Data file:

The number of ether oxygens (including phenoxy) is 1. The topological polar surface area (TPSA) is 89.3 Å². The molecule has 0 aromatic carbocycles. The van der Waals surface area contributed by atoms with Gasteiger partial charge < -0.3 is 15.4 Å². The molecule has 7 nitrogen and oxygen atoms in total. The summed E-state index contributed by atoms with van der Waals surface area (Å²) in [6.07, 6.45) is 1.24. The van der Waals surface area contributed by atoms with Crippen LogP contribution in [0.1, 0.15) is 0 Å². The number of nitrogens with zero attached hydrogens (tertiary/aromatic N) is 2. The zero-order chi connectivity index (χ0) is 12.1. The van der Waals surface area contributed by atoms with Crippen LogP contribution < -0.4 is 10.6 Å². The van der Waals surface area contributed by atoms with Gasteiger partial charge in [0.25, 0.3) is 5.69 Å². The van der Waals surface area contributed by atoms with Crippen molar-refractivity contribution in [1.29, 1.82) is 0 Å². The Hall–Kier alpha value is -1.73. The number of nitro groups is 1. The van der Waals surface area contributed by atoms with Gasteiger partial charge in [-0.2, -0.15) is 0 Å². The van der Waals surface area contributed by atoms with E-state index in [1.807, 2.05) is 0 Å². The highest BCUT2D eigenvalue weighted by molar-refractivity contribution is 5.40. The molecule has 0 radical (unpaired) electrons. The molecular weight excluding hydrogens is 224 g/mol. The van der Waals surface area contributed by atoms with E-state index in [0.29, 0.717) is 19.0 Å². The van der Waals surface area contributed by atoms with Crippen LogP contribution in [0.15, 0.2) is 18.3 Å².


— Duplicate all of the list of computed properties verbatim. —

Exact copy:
The number of ether oxygens (including phenoxy) is 1. The topological polar surface area (TPSA) is 89.3 Å². The molecule has 0 aromatic carbocycles. The van der Waals surface area contributed by atoms with Gasteiger partial charge < -0.3 is 15.4 Å². The molecule has 7 nitrogen and oxygen atoms in total. The summed E-state index contributed by atoms with van der Waals surface area (Å²) in [6.07, 6.45) is 1.24. The van der Waals surface area contributed by atoms with Crippen LogP contribution in [0.1, 0.15) is 0 Å². The number of nitrogens with zero attached hydrogens (tertiary/aromatic N) is 2. The zero-order chi connectivity index (χ0) is 12.1. The van der Waals surface area contributed by atoms with Crippen LogP contribution < -0.4 is 10.6 Å². The van der Waals surface area contributed by atoms with Gasteiger partial charge in [0.25, 0.3) is 5.69 Å². The van der Waals surface area contributed by atoms with Crippen molar-refractivity contribution in [1.29, 1.82) is 0 Å². The Hall–Kier alpha value is -1.73. The number of nitro groups is 1. The van der Waals surface area contributed by atoms with Gasteiger partial charge in [-0.2, -0.15) is 0 Å². The van der Waals surface area contributed by atoms with E-state index in [1.807, 2.05) is 0 Å². The highest BCUT2D eigenvalue weighted by molar-refractivity contribution is 5.40. The molecule has 0 radical (unpaired) electrons. The molecular weight excluding hydrogens is 224 g/mol. The van der Waals surface area contributed by atoms with E-state index in [0.29, 0.717) is 19.0 Å². The van der Waals surface area contributed by atoms with Crippen LogP contribution in [0.15, 0.2) is 18.3 Å².